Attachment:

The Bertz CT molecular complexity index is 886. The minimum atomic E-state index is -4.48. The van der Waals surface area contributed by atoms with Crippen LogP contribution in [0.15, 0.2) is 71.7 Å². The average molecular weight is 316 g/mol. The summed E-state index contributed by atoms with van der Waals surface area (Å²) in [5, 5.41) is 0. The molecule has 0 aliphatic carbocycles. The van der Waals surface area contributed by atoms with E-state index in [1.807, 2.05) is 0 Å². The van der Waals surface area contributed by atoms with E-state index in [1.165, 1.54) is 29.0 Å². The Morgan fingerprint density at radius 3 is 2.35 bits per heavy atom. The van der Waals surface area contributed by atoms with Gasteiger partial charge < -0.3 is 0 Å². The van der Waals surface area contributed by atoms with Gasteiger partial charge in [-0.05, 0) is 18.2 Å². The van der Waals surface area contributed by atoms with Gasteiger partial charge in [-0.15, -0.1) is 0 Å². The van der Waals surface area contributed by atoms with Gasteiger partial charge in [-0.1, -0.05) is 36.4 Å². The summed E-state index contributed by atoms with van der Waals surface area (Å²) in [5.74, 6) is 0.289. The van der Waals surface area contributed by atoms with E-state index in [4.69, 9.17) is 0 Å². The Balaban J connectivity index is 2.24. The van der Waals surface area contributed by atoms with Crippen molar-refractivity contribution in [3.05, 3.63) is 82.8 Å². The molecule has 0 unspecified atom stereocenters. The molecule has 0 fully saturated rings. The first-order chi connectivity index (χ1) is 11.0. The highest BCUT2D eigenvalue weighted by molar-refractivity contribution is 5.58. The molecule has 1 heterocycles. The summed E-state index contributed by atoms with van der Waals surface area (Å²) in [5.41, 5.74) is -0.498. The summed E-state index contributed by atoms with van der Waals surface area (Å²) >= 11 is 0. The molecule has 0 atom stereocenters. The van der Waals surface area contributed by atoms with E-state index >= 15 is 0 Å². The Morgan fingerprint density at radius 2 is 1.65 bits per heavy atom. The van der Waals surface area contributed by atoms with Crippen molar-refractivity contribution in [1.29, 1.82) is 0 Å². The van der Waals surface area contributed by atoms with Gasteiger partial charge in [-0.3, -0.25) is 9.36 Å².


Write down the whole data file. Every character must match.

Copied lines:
The Bertz CT molecular complexity index is 886. The minimum atomic E-state index is -4.48. The van der Waals surface area contributed by atoms with Crippen LogP contribution in [0.15, 0.2) is 71.7 Å². The average molecular weight is 316 g/mol. The summed E-state index contributed by atoms with van der Waals surface area (Å²) in [5, 5.41) is 0. The molecule has 0 aliphatic carbocycles. The van der Waals surface area contributed by atoms with E-state index in [1.807, 2.05) is 0 Å². The van der Waals surface area contributed by atoms with E-state index in [1.165, 1.54) is 29.0 Å². The Morgan fingerprint density at radius 3 is 2.35 bits per heavy atom. The van der Waals surface area contributed by atoms with Gasteiger partial charge < -0.3 is 0 Å². The van der Waals surface area contributed by atoms with Gasteiger partial charge in [-0.05, 0) is 18.2 Å². The van der Waals surface area contributed by atoms with Gasteiger partial charge in [-0.15, -0.1) is 0 Å². The van der Waals surface area contributed by atoms with Gasteiger partial charge in [-0.1, -0.05) is 36.4 Å². The summed E-state index contributed by atoms with van der Waals surface area (Å²) in [5.74, 6) is 0.289. The van der Waals surface area contributed by atoms with E-state index in [4.69, 9.17) is 0 Å². The Balaban J connectivity index is 2.24. The van der Waals surface area contributed by atoms with Crippen molar-refractivity contribution in [3.05, 3.63) is 82.8 Å². The molecule has 0 unspecified atom stereocenters. The molecule has 0 fully saturated rings. The first-order chi connectivity index (χ1) is 11.0. The highest BCUT2D eigenvalue weighted by molar-refractivity contribution is 5.58. The molecule has 1 heterocycles. The summed E-state index contributed by atoms with van der Waals surface area (Å²) in [5.41, 5.74) is -0.498. The summed E-state index contributed by atoms with van der Waals surface area (Å²) >= 11 is 0. The molecule has 0 atom stereocenters. The van der Waals surface area contributed by atoms with E-state index >= 15 is 0 Å². The Morgan fingerprint density at radius 2 is 1.65 bits per heavy atom. The van der Waals surface area contributed by atoms with Crippen molar-refractivity contribution in [1.29, 1.82) is 0 Å². The van der Waals surface area contributed by atoms with Gasteiger partial charge in [-0.3, -0.25) is 9.36 Å².